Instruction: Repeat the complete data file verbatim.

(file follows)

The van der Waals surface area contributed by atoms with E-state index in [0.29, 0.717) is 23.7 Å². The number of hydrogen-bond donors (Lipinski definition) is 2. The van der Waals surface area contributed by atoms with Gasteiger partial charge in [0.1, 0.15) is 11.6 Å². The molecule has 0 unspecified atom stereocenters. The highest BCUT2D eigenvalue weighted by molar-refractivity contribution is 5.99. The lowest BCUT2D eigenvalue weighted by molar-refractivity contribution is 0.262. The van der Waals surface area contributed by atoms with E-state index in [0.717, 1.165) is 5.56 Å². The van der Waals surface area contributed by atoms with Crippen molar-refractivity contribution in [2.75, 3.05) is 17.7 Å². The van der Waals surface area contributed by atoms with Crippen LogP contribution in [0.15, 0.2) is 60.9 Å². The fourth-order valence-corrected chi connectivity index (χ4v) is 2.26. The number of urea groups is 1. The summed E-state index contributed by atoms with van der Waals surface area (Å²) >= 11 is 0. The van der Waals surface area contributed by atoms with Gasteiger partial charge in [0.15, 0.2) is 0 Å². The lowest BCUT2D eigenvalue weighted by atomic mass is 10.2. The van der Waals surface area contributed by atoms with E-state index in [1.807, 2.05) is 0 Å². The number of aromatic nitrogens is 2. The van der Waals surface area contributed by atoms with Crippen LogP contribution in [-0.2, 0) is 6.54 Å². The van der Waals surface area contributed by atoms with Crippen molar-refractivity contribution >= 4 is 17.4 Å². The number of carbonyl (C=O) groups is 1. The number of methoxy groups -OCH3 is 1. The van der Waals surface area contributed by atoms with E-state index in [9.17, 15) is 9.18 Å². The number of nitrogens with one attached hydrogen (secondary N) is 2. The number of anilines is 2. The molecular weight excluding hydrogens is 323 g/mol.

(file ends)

The van der Waals surface area contributed by atoms with E-state index in [0.29, 0.717) is 23.7 Å². The number of hydrogen-bond donors (Lipinski definition) is 2. The van der Waals surface area contributed by atoms with Gasteiger partial charge in [0.1, 0.15) is 11.6 Å². The molecule has 0 unspecified atom stereocenters. The highest BCUT2D eigenvalue weighted by molar-refractivity contribution is 5.99. The lowest BCUT2D eigenvalue weighted by molar-refractivity contribution is 0.262. The van der Waals surface area contributed by atoms with E-state index in [0.717, 1.165) is 5.56 Å². The van der Waals surface area contributed by atoms with Crippen molar-refractivity contribution in [2.75, 3.05) is 17.7 Å². The van der Waals surface area contributed by atoms with Crippen LogP contribution in [0.15, 0.2) is 60.9 Å². The fourth-order valence-corrected chi connectivity index (χ4v) is 2.26. The number of urea groups is 1. The summed E-state index contributed by atoms with van der Waals surface area (Å²) >= 11 is 0. The van der Waals surface area contributed by atoms with Gasteiger partial charge in [0.15, 0.2) is 0 Å². The lowest BCUT2D eigenvalue weighted by atomic mass is 10.2. The van der Waals surface area contributed by atoms with E-state index in [1.807, 2.05) is 0 Å². The number of aromatic nitrogens is 2. The van der Waals surface area contributed by atoms with Crippen LogP contribution in [-0.2, 0) is 6.54 Å². The van der Waals surface area contributed by atoms with Crippen molar-refractivity contribution >= 4 is 17.4 Å². The number of carbonyl (C=O) groups is 1. The number of methoxy groups -OCH3 is 1. The van der Waals surface area contributed by atoms with E-state index in [9.17, 15) is 9.18 Å². The number of nitrogens with one attached hydrogen (secondary N) is 2. The number of anilines is 2. The molecular weight excluding hydrogens is 323 g/mol.